Woman in the Dunes is a meditation on identity. This is made explicit by Teshigahara, the director, from the opening credit scene in which a mass of hanko (name-seals) fills the screen. The woman is never named and the man's proper name – Junpei Niki is given only at the end of the film. The entomologist is first introduced as a character tied to identity cards that are his social credentials. The novel, divided into two parts, opens with the statement “One day in August a man disappeared” and closes with the man's decision that “there was no particular need to hurry about escaping.”
A clear understanding of human population growth, consumption patterns, and their effects on the environment, particularly amongst our future leaders, is essential for proper allocation of conservation efforts. We report on the results of a written questionnaire assessing the knowledge and attitudes of undergraduate university students majoring in a range of disciplines in the United States of America (USA) and in Costa Rica (CR) regarding population- and environment-related issues. Our results indicated limited knowledge about human population growth and the environment, with USA students and male students more often responding correctly to factual questions on demography and global environmental change than CR students, who nonetheless were generally more pessimistic about environmental quality and the carrying capacity of the planet. USA students, however, more often recognized the link between human population size and environmental quality. Education on population and environmental issues will be improved if: (1) linkages between population size, consumption, and environmental quality are taught; (2) the effects of individual actions on environmental quality are emphasized; and (3) environmental education is tailored to local issues.
We investigate the effect of Fe substitution for Co on the lattice thermal conductivity of CoSb3 skutterudites. The polycrystalline materials are formed from uniaxially hot-pressed powders. Three alloys were prepared with 0, 3% and 10% Fe, respectively. Thermal conductivity measurements were made between 80 K to 450 K. The lattice thermal conductivity of 10%Fe:CoSb3 is approximately two times smaller than the lattice thermal conductivity of CoSb3 over the entire temperature range. This effect cannot be accounted for by the phenomenlogical theory considering only the mass difference and strain field due to the alloying (Fe) atom. Other phonon scattering mechanisms are discussed. Comparison is made with the partially-filled skutterudite alloy, La0.65Fe2.8Co1.1Sb12.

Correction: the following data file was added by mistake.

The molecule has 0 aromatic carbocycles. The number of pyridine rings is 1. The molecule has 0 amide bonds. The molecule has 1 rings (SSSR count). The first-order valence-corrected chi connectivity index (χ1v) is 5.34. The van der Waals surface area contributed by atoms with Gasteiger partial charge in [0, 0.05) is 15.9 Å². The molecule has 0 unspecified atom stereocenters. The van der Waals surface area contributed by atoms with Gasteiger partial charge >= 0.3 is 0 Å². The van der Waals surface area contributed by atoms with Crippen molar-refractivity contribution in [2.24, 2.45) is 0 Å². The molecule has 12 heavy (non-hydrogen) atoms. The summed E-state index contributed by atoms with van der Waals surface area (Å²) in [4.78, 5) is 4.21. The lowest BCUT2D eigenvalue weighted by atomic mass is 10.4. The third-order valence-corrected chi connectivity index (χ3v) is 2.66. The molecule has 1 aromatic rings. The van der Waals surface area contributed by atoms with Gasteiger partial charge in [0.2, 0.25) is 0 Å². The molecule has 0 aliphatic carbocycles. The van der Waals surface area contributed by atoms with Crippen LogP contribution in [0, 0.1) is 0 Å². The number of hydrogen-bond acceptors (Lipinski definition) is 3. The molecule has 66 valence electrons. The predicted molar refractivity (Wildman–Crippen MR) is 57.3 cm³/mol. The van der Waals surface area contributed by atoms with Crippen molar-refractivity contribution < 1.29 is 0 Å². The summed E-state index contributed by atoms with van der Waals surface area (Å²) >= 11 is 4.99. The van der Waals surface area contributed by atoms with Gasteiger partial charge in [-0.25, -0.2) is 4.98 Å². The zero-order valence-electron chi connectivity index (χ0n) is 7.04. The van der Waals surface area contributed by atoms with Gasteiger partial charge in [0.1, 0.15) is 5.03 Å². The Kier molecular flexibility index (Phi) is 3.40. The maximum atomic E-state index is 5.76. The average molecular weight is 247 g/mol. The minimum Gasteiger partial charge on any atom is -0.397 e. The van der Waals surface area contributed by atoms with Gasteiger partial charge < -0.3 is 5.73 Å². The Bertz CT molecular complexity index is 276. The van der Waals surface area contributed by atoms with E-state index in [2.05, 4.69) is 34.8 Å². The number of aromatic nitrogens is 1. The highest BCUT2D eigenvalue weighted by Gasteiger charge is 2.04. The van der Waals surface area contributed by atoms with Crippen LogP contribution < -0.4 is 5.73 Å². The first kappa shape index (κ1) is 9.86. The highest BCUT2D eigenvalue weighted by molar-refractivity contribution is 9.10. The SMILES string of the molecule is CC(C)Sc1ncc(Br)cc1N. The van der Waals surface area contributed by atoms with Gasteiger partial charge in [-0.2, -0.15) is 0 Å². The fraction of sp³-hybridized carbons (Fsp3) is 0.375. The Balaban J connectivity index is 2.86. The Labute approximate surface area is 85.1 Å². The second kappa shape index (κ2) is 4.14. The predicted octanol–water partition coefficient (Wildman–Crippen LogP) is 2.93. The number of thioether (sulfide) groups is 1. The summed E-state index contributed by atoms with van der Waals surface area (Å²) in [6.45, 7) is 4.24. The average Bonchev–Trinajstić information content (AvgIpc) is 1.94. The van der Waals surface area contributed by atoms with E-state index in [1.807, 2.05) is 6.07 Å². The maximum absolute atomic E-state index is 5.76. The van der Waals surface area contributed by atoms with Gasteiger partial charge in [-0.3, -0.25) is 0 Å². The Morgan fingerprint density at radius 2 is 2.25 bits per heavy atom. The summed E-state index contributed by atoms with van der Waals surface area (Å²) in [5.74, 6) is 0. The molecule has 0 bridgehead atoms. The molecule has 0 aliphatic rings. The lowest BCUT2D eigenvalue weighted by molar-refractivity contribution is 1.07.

The use of chemical solution routes to form inorganic thin films is a relatively new method which represents an alternative to vapor phase routes. The present study involves the use of a chemical solution route, the decomposition of metal carboxylates, to prepare bismuth thin films of controlled porosity. Such morphologies offer the opportunity to disrupt phonon transport without greatly affecting electrical conductivity and bismuth represents a well known system in which to investigate these effects. Porous bismuth thin films have been prepared using bismuth 2-ethylhexanoate (Bi[OOCCH(C2H5)C4H9]3) as the precursor in a solvent of 2-methyl- 1-propanol. The solution is deposited on glass, Kapton, silicon, alumina or magnesia substrates by spin coating and heated to between 250 – 300°C in hydrogen. Heat treatment temperature and time are important for controlling film microstructure as both pore volume (25 to 50%) and preferred orientation depend upon heat treatment conditions. Bismuth films (62 nm thick) with 32% porosity exhibit conductivities in the range of 150 S/cm with Seebeck coefficients comparable to that of bulk materials.
In order to characterize GATA transcription factors in Echinococcus granulosus, a PCR-based cloning strategy was developed. Degenerate oligonucleotides were designed for the most conserved sequence in GATA proteins that include 20 amino acids of the zinc domain. A 60 bp fragment was isolated that had high homology among this sequence and those reported in other species. An analogous sequence was obtained by performing the same procedure with DNA from the free living platyhelminth Dugesia tigrina. High stringency Southern blotting experiments confirmed the presence of this sequence in the parasite genome.
The traveler dreams of destinations, of familiar faces, of sites whose names have been sung by poets, painters, and other travelers of the past. The suitcases are packed with necessities and with one or two objects that will lead the traveler's thoughts back to home. Loved ones, like the youngest daughter, Kyoko, in Tokyo monogatari (Tokyo Story, 1953) by Ozu Yasujiro, might go to see the traveler off at the station.